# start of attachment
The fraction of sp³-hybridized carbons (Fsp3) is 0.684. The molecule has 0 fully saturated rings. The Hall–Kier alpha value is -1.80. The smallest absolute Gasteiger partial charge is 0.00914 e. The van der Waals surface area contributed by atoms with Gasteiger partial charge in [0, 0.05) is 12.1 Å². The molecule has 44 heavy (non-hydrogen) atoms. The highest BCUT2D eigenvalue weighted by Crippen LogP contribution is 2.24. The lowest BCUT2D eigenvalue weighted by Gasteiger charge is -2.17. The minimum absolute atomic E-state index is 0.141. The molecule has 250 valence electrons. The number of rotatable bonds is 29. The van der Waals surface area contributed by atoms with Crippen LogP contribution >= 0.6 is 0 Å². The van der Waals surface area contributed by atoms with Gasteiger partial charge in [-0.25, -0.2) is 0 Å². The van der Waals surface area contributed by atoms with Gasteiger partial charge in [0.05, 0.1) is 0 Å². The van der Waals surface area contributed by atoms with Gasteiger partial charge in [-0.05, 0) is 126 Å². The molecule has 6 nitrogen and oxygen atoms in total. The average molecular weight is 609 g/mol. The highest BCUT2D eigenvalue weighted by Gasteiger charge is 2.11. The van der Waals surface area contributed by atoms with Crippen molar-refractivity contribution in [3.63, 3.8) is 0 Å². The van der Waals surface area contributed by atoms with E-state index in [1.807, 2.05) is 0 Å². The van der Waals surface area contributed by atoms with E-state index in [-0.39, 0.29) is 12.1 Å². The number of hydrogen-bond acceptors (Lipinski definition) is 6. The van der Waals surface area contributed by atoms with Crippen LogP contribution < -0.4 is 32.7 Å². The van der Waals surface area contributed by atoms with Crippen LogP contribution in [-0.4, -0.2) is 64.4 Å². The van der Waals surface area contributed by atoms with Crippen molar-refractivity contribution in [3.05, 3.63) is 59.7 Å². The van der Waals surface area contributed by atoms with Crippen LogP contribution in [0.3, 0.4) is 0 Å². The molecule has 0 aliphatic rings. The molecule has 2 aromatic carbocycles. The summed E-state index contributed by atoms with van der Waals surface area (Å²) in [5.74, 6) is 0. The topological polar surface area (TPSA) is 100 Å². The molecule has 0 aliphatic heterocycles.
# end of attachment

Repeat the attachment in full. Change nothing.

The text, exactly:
The fraction of sp³-hybridized carbons (Fsp3) is 0.684. The molecule has 0 fully saturated rings. The Hall–Kier alpha value is -1.80. The smallest absolute Gasteiger partial charge is 0.00914 e. The van der Waals surface area contributed by atoms with Gasteiger partial charge in [0, 0.05) is 12.1 Å². The molecule has 44 heavy (non-hydrogen) atoms. The highest BCUT2D eigenvalue weighted by Crippen LogP contribution is 2.24. The lowest BCUT2D eigenvalue weighted by Gasteiger charge is -2.17. The minimum absolute atomic E-state index is 0.141. The molecule has 250 valence electrons. The number of rotatable bonds is 29. The van der Waals surface area contributed by atoms with Crippen LogP contribution >= 0.6 is 0 Å². The van der Waals surface area contributed by atoms with Gasteiger partial charge in [-0.25, -0.2) is 0 Å². The van der Waals surface area contributed by atoms with Gasteiger partial charge in [0.05, 0.1) is 0 Å². The van der Waals surface area contributed by atoms with Gasteiger partial charge in [-0.05, 0) is 126 Å². The molecule has 6 nitrogen and oxygen atoms in total. The average molecular weight is 609 g/mol. The highest BCUT2D eigenvalue weighted by Gasteiger charge is 2.11. The van der Waals surface area contributed by atoms with Crippen molar-refractivity contribution in [3.63, 3.8) is 0 Å². The van der Waals surface area contributed by atoms with E-state index in [1.807, 2.05) is 0 Å². The van der Waals surface area contributed by atoms with E-state index in [-0.39, 0.29) is 12.1 Å². The number of hydrogen-bond acceptors (Lipinski definition) is 6. The van der Waals surface area contributed by atoms with Crippen LogP contribution < -0.4 is 32.7 Å². The van der Waals surface area contributed by atoms with Crippen LogP contribution in [-0.4, -0.2) is 64.4 Å². The van der Waals surface area contributed by atoms with Crippen molar-refractivity contribution in [3.05, 3.63) is 59.7 Å². The van der Waals surface area contributed by atoms with Crippen LogP contribution in [0.3, 0.4) is 0 Å². The molecule has 0 aliphatic rings. The molecule has 2 aromatic carbocycles. The summed E-state index contributed by atoms with van der Waals surface area (Å²) in [5.74, 6) is 0. The topological polar surface area (TPSA) is 100 Å². The molecule has 0 aliphatic heterocycles.